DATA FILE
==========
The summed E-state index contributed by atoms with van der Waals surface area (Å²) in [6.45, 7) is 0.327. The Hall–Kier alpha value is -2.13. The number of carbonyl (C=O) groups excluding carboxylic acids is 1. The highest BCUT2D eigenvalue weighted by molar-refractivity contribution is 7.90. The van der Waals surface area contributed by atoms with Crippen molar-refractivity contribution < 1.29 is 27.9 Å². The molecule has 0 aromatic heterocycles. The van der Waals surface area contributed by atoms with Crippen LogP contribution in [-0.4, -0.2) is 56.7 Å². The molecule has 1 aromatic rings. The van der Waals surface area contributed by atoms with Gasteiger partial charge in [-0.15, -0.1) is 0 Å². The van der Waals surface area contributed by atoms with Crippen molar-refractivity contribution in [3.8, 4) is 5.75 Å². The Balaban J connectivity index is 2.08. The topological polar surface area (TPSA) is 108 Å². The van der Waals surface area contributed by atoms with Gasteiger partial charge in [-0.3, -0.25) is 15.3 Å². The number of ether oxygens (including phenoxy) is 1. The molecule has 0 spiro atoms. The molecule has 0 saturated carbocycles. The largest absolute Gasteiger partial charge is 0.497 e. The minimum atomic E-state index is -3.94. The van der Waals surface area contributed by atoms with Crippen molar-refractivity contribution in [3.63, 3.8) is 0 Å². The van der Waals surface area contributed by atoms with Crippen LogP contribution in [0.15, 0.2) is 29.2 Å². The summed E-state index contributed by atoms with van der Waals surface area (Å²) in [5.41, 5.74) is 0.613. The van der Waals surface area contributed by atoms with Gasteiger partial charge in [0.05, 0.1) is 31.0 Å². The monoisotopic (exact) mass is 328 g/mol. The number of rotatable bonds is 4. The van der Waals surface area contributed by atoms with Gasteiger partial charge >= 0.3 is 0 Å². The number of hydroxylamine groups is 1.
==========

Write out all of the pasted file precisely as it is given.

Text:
The summed E-state index contributed by atoms with van der Waals surface area (Å²) in [6.45, 7) is 0.327. The Hall–Kier alpha value is -2.13. The number of carbonyl (C=O) groups excluding carboxylic acids is 1. The highest BCUT2D eigenvalue weighted by molar-refractivity contribution is 7.90. The van der Waals surface area contributed by atoms with Crippen molar-refractivity contribution < 1.29 is 27.9 Å². The molecule has 0 aromatic heterocycles. The van der Waals surface area contributed by atoms with Crippen LogP contribution in [-0.4, -0.2) is 56.7 Å². The molecule has 1 aromatic rings. The van der Waals surface area contributed by atoms with Gasteiger partial charge in [-0.15, -0.1) is 0 Å². The van der Waals surface area contributed by atoms with Crippen molar-refractivity contribution in [3.8, 4) is 5.75 Å². The Balaban J connectivity index is 2.08. The topological polar surface area (TPSA) is 108 Å². The van der Waals surface area contributed by atoms with Gasteiger partial charge in [-0.3, -0.25) is 15.3 Å². The number of ether oxygens (including phenoxy) is 1. The molecule has 0 spiro atoms. The molecule has 0 saturated carbocycles. The largest absolute Gasteiger partial charge is 0.497 e. The minimum atomic E-state index is -3.94. The van der Waals surface area contributed by atoms with Crippen molar-refractivity contribution in [3.63, 3.8) is 0 Å². The van der Waals surface area contributed by atoms with Crippen LogP contribution in [0.15, 0.2) is 29.2 Å². The summed E-state index contributed by atoms with van der Waals surface area (Å²) in [5.41, 5.74) is 0.613. The van der Waals surface area contributed by atoms with Gasteiger partial charge in [0.05, 0.1) is 31.0 Å². The monoisotopic (exact) mass is 328 g/mol. The number of rotatable bonds is 4. The van der Waals surface area contributed by atoms with Gasteiger partial charge >= 0.3 is 0 Å². The number of hydroxylamine groups is 1.